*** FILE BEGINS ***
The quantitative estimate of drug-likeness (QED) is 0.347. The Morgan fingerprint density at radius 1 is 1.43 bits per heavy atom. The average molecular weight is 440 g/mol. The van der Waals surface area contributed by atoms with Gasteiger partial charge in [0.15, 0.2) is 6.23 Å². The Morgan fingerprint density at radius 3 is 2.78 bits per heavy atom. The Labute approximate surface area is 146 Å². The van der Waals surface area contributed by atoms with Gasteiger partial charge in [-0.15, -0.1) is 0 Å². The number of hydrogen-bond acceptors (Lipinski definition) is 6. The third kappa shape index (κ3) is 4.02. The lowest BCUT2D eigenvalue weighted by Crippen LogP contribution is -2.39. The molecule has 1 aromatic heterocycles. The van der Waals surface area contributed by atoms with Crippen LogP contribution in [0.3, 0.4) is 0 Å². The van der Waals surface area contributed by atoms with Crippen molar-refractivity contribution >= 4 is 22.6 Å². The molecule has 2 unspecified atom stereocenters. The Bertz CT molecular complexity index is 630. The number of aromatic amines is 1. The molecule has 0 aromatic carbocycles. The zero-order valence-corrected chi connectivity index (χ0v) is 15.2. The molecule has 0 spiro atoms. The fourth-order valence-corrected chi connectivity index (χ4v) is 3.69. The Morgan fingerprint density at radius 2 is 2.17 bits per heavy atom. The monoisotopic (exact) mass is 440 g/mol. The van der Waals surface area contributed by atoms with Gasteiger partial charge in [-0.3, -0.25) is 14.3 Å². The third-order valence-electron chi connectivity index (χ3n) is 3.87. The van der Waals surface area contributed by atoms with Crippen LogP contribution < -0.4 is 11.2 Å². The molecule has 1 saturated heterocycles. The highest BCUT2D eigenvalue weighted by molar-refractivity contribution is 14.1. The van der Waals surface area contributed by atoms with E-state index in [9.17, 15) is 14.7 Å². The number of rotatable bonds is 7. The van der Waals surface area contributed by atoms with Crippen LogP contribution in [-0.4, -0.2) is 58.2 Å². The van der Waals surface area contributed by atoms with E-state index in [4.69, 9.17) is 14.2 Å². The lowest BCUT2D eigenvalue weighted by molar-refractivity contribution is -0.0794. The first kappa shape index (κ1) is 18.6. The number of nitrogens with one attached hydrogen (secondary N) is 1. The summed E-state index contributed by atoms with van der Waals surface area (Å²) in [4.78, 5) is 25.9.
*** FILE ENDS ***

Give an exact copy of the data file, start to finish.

The quantitative estimate of drug-likeness (QED) is 0.347. The Morgan fingerprint density at radius 1 is 1.43 bits per heavy atom. The average molecular weight is 440 g/mol. The van der Waals surface area contributed by atoms with Gasteiger partial charge in [0.15, 0.2) is 6.23 Å². The Morgan fingerprint density at radius 3 is 2.78 bits per heavy atom. The Labute approximate surface area is 146 Å². The van der Waals surface area contributed by atoms with Gasteiger partial charge in [-0.15, -0.1) is 0 Å². The number of hydrogen-bond acceptors (Lipinski definition) is 6. The third kappa shape index (κ3) is 4.02. The lowest BCUT2D eigenvalue weighted by Crippen LogP contribution is -2.39. The molecule has 1 aromatic heterocycles. The van der Waals surface area contributed by atoms with Crippen LogP contribution in [0.3, 0.4) is 0 Å². The van der Waals surface area contributed by atoms with Crippen molar-refractivity contribution >= 4 is 22.6 Å². The molecule has 2 unspecified atom stereocenters. The Bertz CT molecular complexity index is 630. The number of aromatic amines is 1. The molecule has 0 aromatic carbocycles. The zero-order valence-corrected chi connectivity index (χ0v) is 15.2. The molecule has 0 spiro atoms. The fourth-order valence-corrected chi connectivity index (χ4v) is 3.69. The Morgan fingerprint density at radius 2 is 2.17 bits per heavy atom. The monoisotopic (exact) mass is 440 g/mol. The van der Waals surface area contributed by atoms with Gasteiger partial charge in [-0.3, -0.25) is 14.3 Å². The third-order valence-electron chi connectivity index (χ3n) is 3.87. The van der Waals surface area contributed by atoms with Crippen LogP contribution < -0.4 is 11.2 Å². The molecule has 1 saturated heterocycles. The highest BCUT2D eigenvalue weighted by molar-refractivity contribution is 14.1. The van der Waals surface area contributed by atoms with E-state index in [9.17, 15) is 14.7 Å². The number of rotatable bonds is 7. The van der Waals surface area contributed by atoms with Crippen LogP contribution in [-0.4, -0.2) is 58.2 Å². The van der Waals surface area contributed by atoms with E-state index in [4.69, 9.17) is 14.2 Å². The lowest BCUT2D eigenvalue weighted by molar-refractivity contribution is -0.0794. The first kappa shape index (κ1) is 18.6. The number of nitrogens with one attached hydrogen (secondary N) is 1. The summed E-state index contributed by atoms with van der Waals surface area (Å²) in [4.78, 5) is 25.9.